A well-known poem by Robert Frost, "Mending Walls," contains the famous line "Good fences make good neighbors." This is also how a 2011 blog post on productive partnerships begins. The blogger pointed out that, while fences might support neighbors' relationships, they don't serve partnerships well at all. I have been interested recently in specifically what makes for good partnerships for two very important reasons: (1) Strategic partnerships and alliances are growing in importance and numbers as industries consolidate, research dollars shrink, and global opportunities open up; and (2) As the Baldrige Program looks to the next 25 years, I believe strategic partnerships will be critical to our growth and outreach. Indeed, the emerging Baldrige Enterprise is an important partnership we are building right now.
In the 2013–2014 Criteria for Performance Excellence (available mid-December 2012), the term partners appears on 24 out of 60 pages. The Baldrige Criteria define partners as "key organizations or individuals who are working in concert with your organization to achieve a common goal or vision."
I have learned that there is much more to successful partnering than this simple definition states. Some of those keys to success are embedded in the Baldrige Criteria's many questions related to partners. Those questions about partners appear in the Organizational Profile; categories 1 (Leadership), 2 (Strategic Planning), 4 (Measurement, Analysis, and Knowledge Management); and the Baldrige Core Values and Concepts. Partners also contribute significantly to an organization's success in relation to numerous category 7 items (Results).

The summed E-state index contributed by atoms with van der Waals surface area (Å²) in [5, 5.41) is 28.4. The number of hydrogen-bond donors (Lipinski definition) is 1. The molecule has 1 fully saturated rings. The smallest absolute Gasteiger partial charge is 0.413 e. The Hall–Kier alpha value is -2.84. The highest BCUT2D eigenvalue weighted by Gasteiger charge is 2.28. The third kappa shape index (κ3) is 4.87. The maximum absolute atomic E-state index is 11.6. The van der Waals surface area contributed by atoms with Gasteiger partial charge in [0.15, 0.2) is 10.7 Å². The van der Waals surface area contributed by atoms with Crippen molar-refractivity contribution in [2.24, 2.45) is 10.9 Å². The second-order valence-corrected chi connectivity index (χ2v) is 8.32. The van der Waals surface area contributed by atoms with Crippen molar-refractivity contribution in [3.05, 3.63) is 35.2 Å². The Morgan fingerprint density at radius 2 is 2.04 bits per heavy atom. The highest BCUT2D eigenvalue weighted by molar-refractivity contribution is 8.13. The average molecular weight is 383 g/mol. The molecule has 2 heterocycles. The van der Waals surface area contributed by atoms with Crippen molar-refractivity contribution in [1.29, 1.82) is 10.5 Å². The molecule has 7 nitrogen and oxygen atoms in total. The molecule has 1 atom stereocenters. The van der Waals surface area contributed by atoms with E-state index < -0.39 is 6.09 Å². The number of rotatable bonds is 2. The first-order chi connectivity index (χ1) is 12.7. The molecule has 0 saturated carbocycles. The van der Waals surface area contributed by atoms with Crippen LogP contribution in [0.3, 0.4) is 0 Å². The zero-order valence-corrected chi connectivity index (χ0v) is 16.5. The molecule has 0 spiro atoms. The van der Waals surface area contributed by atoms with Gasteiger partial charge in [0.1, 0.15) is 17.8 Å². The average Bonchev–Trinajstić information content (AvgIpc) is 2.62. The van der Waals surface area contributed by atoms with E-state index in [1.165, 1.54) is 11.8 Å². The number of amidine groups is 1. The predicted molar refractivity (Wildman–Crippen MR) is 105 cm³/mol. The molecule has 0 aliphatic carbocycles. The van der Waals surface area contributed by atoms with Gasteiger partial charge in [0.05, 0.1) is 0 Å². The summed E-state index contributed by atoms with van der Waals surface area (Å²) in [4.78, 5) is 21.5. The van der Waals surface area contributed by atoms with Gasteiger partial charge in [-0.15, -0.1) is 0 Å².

Based on my readings and observations over time, I have divided the characteristics of partnership success into three levels: (1) the entry level, (2) the decision level, and (3) the operational level. All three levels are necessary for success and may be approached sequentially as the partnership is developed. A lack of compatibility between organizations in relation to any of the characteristics is cause for pause at a minimum and could be a signal not to proceed with a partnership if differences can't be resolved. The further down the levels you go, the more likely it is that differences can be resolved, although they may require some effort. Conversely, the higher up you are on the list, the more carefully potential partners need to consider whether any differences that exist between them are reconcilable.
Here are three characteristics that I would place at the entry level for partnership determination:
Here are four additional characteristics that I would place at the decision level for partnership determination:
Assuming that the partners can successfully address the questions at the entry and decision levels, the likelihood of a successful relationship appears much greater. The final, or operational, level of compatibility is more procedural in nature and, therefore, achievable with work and goodwill, even if initial differences exist. Here are four characteristics at the operational level for partnership determination:
You may quibble with my placement of individual characteristics at the three levels, but I hope you will agree that this is a good list to consider in establishing and periodically reviewing partnerships. And I hope you can use this list in your partnership building, as I hope we will do as we continue building the Baldrige Enterprise.
Baldrige Excellence Framework
Baldrige Excellence Builder
Force = Mass x Acceleration (January 2012)
Confronting the "no" in Innovation (February 2012)
Everybody Comes to Work Wanting to Do a Good Job (March 2012)
The Quest for Knowledge (April 2012)
I = IR + SE Innovation Results from Intelligent Risk Taking and a Supportive Environment (May 2012)
Embrace It or Not, Social Media Is Impacting Your Organization (June/July 2012)
A Reflection on Work Systems (August 2012)
What’s a Good Leader or Manager to Do? (October 2012)
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